“Turkiye has huge commercial interest in Ethiopia. Turkiye helped Ethiopian premier end the conflict in Tigray. For the time being, Turkiye will be walking a tightrope. It is therefore uncertain how Ankara will balance the competing demands of its two Horn allies — Ethiopia and Somalia. Ethiopia is a big market, home of the African Union and a regional hegemon. Upsetting Ethiopia and countering its regional interests in Somaliland will put Addis Ababa on a confrontation course with Ankara,” he added.

In December, the UN Security Council lifted its three-decade arms embargo on Somalia’s government.

“The latest defense deal with Somalia is anchored in a meticulously crafted intellectual framework spanning a decade,” said international relations professor Serhat Guvenc of Istanbul’s Kadir Has University.

“Ankara recently announced the provision of a second batch of MILGEM corvettes to the Ukrainian navy. Turkiye’s forthcoming endeavor to assist Somalia in bolstering its naval forces will mark the country’s second significant contribution to a foreign navy,” he added.

According to Guvenc, Turkiye’s strategy in Africa began with bolstering trade and economic ties before seeking to provide military training and high-end Turkish weapons systems.

“Turkiye recently constructed Istanbul-class frigates for its naval forces exemplifying the country’s expanding maritime prowess extending from Istanbul to the Gulf of Aden without requiring refueling stops,” he said.

Turkiye also took part in the multinational Combined Task Force 151 to prevent piracy attacks in the Gulf of Aden and off the eastern coast of Somalia. Turkiye took command of the task force six times.

“Turkish Naval Forces have shown a high effectiveness and even in instances where Turkiye didn’t commit ships, its commanders were preferred due to their intimate understanding of regional challenges,” said Guvenc.

Despite acknowledging the strategic significance of the deal, experts caution that its implementation demands substantial investment and logistical capabilities from Turkiye.

“In 2014, Turkish Naval Forces started its circumnavigation of Africa and toured the continent twice. But this time, Turkiye needs to double and maybe triple its naval forces for effective outreach across the vast region,” Guvenc said.

“Overseas bases give countries a significant prestige and put them among countries which have outreach to the remote regions of the world. It is a key indicator for the power hierarchies because it means that the country is able to project strategic power from its naval influence,” he added.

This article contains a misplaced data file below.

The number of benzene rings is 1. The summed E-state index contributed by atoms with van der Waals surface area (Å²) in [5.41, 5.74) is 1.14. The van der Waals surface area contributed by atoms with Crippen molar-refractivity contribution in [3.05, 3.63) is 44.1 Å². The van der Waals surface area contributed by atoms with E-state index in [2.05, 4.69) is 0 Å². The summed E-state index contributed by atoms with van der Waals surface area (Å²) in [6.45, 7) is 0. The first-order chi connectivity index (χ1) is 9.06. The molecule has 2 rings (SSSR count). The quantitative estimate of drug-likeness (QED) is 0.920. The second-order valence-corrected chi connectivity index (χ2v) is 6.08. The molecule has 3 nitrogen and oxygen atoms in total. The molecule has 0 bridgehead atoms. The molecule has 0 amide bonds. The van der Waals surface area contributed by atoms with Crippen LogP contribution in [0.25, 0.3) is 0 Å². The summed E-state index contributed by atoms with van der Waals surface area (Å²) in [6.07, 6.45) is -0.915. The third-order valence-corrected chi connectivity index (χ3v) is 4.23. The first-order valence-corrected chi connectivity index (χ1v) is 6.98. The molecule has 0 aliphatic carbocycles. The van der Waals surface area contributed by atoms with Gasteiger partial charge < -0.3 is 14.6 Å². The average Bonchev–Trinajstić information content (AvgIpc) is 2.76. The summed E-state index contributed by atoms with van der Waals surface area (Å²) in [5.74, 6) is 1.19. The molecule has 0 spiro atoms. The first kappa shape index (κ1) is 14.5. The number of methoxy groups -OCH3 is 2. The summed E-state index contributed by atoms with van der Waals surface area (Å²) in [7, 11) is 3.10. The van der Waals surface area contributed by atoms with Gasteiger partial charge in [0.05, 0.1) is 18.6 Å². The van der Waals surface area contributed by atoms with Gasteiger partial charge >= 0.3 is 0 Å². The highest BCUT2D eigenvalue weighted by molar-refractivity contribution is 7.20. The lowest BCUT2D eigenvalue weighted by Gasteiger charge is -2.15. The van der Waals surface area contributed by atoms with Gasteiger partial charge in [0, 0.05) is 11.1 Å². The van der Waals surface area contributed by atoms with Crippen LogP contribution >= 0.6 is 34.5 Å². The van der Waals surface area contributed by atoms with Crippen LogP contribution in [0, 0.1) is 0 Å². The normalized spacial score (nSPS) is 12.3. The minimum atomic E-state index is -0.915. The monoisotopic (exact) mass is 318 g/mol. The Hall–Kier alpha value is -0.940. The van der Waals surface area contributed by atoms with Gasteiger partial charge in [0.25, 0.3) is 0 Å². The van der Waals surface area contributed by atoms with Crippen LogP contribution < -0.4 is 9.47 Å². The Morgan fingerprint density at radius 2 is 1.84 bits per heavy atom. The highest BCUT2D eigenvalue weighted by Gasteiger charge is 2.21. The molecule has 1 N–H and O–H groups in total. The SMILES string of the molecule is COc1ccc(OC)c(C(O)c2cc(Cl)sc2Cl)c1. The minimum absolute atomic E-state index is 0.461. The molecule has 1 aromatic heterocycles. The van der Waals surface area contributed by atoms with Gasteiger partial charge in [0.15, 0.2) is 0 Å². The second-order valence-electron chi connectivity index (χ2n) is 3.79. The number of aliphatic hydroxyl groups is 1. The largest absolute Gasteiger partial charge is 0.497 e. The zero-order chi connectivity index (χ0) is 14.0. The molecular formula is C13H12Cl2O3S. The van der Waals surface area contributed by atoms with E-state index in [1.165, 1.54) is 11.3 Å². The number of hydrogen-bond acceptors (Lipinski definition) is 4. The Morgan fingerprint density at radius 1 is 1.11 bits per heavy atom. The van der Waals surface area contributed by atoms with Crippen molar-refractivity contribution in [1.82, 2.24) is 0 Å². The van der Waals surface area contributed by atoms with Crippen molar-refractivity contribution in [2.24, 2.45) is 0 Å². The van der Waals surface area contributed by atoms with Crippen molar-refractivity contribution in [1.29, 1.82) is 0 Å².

However, Guvenc sees some “political” risks with the deal.

“Turkiye has traditionally refrained from taking part in intra-African conflicts. It has always taken a standing that was above conflicts. But it remains to be seen to what extent it could safeguard Somali interests by force or whether it would have to be involved in local conflicts. It is also technically difficult to protect the exclusive economic zone of Somalia which intersects with issues like illegal fishing activities and potential clashes with other nations in the region,” he said.

Hamas awaiting new truce proposal from mediators’ talks with Israel

Updated 23 February 2024

Hamas awaiting new truce proposal from mediators’ talks with Israel

  • Mediators ramp up efforts to secure a ceasefire in Gaza, in the hope of heading off an Israeli assault on Rafah

CAIRO/RAFAH, Gaza Strip: Hamas wrapped up ceasefire talks in Cairo and is now waiting to see what mediators bring back from weekend talks with Israel, an official from the militant group said on Friday, in what appears to be the most serious push for weeks to halt the fighting.

Mediators have ramped up efforts to secure a ceasefire in Gaza, in the hope of heading off an Israeli assault on the Gaza city of Rafah where more than a million displaced people are sheltering at the southern edge of the enclave.

An Israeli delegation led by the head of the country’s overseas intelligence agency arrived in Paris on Friday to “unblock” talks for a ceasefire in Gaza, an Israeli official said.

Mossad director David Barnea will be joined in the French capital by his counterpart at the domestic Shin Bet security agency, Ronen Bar, Israeli media reported.

Israel says it will attack the city if no truce agreement is reached soon. Washington has called on its close ally not to do so, warning of vast civilian casualties if an assault on the city goes ahead.